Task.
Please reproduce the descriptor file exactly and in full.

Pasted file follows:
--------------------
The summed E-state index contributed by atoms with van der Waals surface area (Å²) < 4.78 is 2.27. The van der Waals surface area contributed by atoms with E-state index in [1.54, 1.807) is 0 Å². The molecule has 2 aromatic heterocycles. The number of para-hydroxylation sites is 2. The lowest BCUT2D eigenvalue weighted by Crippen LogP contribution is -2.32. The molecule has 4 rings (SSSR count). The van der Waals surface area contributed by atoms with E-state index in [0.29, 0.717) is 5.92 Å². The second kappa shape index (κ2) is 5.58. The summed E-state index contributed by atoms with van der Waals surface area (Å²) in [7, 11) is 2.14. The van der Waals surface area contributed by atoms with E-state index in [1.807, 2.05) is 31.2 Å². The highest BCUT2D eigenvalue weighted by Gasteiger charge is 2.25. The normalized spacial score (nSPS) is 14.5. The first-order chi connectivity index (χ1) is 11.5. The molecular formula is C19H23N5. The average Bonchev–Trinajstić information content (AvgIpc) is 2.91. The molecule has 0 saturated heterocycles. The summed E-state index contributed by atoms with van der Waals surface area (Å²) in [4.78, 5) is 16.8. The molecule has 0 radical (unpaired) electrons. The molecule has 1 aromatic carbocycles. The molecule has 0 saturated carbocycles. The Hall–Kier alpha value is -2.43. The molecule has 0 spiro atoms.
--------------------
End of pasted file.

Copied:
The summed E-state index contributed by atoms with van der Waals surface area (Å²) < 4.78 is 2.27. The van der Waals surface area contributed by atoms with E-state index in [1.54, 1.807) is 0 Å². The molecule has 2 aromatic heterocycles. The number of para-hydroxylation sites is 2. The lowest BCUT2D eigenvalue weighted by Crippen LogP contribution is -2.32. The molecule has 4 rings (SSSR count). The van der Waals surface area contributed by atoms with E-state index in [0.29, 0.717) is 5.92 Å². The second kappa shape index (κ2) is 5.58. The summed E-state index contributed by atoms with van der Waals surface area (Å²) in [7, 11) is 2.14. The van der Waals surface area contributed by atoms with E-state index in [1.807, 2.05) is 31.2 Å². The highest BCUT2D eigenvalue weighted by Gasteiger charge is 2.25. The normalized spacial score (nSPS) is 14.5. The first-order chi connectivity index (χ1) is 11.5. The molecular formula is C19H23N5. The average Bonchev–Trinajstić information content (AvgIpc) is 2.91. The molecule has 0 saturated heterocycles. The summed E-state index contributed by atoms with van der Waals surface area (Å²) in [4.78, 5) is 16.8. The molecule has 0 radical (unpaired) electrons. The molecule has 1 aromatic carbocycles. The molecule has 0 saturated carbocycles. The Hall–Kier alpha value is -2.43. The molecule has 0 spiro atoms.